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Dawes Elementary School remains mostly empty on the first day back for prekindergarten students on January 11, 2021.

Manuel Martinez

The Rundown: Schools scramble amid confusion over masks

Good afternoon! It’s Monday, and the nephews loved Labyrinth when I was babysitting them on Friday. Maybe next time I’ll cue up the 1985 Alice in Wonderland TV miniseries that had this horrific scene with the Jabberwocky that’s totally OK for kids. Here’s what you need to know today.

1. Masks are now optional for thousands of Illinois students after a downstate judge’s ruling

Confusion erupted among families and school officials over the weekend after a downstate judge ruled to temporarily suspend mask requirements at schools, saying Gov. JB Pritzker had overstepped his authority.

Some districts either shifted to remote learning or canceled classes today. Chicago Public Schools and Elgin U-46 — the largest districts in the state — are keeping masks in place, partly because of safety agreements with their teachers unions that can’t be broken.

And others are following the judge’s order, telling families that masks are optional but encouraged.

Illinois Attorney General Kwame Raoul is seeking to stop the judge’s order and is expected to file an appeal today. [WBEZ]

The news comes as Democratic governors in other states are re-evaluating their COVID-19 protocols. Today, the governors of New Jersey and Delaware announced they will lift mask mandates for schools. [NPR]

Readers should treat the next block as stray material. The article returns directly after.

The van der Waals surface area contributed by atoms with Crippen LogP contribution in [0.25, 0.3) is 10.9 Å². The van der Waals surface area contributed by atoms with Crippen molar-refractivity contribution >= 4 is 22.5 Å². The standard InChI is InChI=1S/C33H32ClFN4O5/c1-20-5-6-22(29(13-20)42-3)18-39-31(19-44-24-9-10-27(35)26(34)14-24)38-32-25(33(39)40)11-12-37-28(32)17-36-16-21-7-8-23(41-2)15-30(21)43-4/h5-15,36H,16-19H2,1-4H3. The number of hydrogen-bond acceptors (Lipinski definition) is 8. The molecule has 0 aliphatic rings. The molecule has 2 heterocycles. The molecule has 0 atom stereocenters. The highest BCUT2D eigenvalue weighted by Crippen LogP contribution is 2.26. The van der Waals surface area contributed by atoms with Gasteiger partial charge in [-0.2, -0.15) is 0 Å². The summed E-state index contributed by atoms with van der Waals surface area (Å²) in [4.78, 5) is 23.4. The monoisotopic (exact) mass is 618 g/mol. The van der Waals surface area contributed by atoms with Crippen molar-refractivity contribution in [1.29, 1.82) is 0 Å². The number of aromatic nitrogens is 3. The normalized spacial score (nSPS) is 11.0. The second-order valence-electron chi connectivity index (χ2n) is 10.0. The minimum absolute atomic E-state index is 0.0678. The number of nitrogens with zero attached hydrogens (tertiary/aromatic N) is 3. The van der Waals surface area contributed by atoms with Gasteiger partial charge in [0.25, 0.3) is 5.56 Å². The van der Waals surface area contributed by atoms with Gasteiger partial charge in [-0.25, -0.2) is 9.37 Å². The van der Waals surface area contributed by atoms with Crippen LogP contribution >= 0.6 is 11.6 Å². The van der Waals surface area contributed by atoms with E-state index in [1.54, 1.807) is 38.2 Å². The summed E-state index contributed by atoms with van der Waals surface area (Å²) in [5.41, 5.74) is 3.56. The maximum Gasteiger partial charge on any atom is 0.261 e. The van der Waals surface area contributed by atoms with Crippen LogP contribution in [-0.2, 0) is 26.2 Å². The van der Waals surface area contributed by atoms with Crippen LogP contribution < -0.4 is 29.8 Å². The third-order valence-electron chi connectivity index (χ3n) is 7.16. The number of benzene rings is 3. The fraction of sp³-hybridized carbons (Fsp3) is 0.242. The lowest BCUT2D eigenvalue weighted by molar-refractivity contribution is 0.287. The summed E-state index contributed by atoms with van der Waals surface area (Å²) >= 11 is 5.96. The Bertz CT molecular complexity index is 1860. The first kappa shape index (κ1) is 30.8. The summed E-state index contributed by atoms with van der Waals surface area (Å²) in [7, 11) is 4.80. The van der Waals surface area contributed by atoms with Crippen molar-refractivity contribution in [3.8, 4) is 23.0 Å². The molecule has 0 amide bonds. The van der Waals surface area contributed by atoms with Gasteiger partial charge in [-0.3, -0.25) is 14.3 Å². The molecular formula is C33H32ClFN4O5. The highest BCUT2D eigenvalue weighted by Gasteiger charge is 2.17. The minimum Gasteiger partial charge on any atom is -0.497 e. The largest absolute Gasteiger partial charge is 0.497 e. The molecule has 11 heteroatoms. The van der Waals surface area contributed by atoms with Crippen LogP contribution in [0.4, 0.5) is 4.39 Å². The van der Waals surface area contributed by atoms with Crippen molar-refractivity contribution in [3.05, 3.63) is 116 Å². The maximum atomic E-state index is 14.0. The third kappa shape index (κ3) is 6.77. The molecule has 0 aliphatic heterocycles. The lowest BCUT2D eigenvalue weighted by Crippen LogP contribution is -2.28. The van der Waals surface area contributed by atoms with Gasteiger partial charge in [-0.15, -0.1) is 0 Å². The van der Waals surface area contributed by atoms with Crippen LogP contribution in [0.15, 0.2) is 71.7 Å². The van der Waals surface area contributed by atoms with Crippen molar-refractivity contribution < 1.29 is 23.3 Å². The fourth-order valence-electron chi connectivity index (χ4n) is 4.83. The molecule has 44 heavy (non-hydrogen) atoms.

The whole thing raises an obvious question: When, if ever, will life go back to “normal”? As The Washington Post reports, a growing number of pandemic-fatigued Americans want to move on with their lives.

But, as we’ve all experienced, previous declarations of the pandemic’s end were premature.

“We’d like to be done,” a behavioral scientist told the newspaper. “The problem is, it’s a virus. It’s not getting tired.” [WaPo]

2. Lightfoot promised to bring more transparency to City Hall. But she scolded staffers for sending emails that could become public

An email obtained by the Chicago Tribune shows Mayor Lori Lightfoot criticizing staffers for sending emails that could be requested by anyone under the state’s Freedom of Information Act.

“I have asked now several times for there to be no more correspondence and writings that are not protected by (privilege),” Lightfoot wrote in a November 2020 email to an aide.

“I am happy to engage in the conversation, but it must be done in a way that does not expose this administration to risk,” the mayor added.

The Trib reports the subject of the email regarded General Iron, a controversial scrap shredder that wanted to move from the mostly white Lincoln Park neighborhood to a predominantly Latino area on the Southeast Side.

The email shows there were divisions within the Lightfoot administration over how to handle the issue. [Chicago Tribune]

3. Diplomatic talks intensify as concerns grow that a Russian invasion of Ukraine could be imminent

French President Emmanuel Macron met with Russian President Vladimir Putin today in Moscow in hopes of de-escalating the standoff over Ukraine, with an estimated 100,000 Russian troops near the border.

At the same time, President Joe Biden met with German Chancellor Olaf Scholz amid concerns that Germany has not stood up as forcefully against Russia as other NATO allies. [AP]

The diplomatic talks come as U.S. military and intelligence assessments conclude that up to 50,000 civilians could be killed or wounded during a large-scale Russian invasion, and Ukraine’s capital of Kyiv could be taken over within two days, reports The Washington Post.

The assessments also say the invasion could spark a humanitarian crisis, with up to 5 million refugees fleeing the country. [WaPo]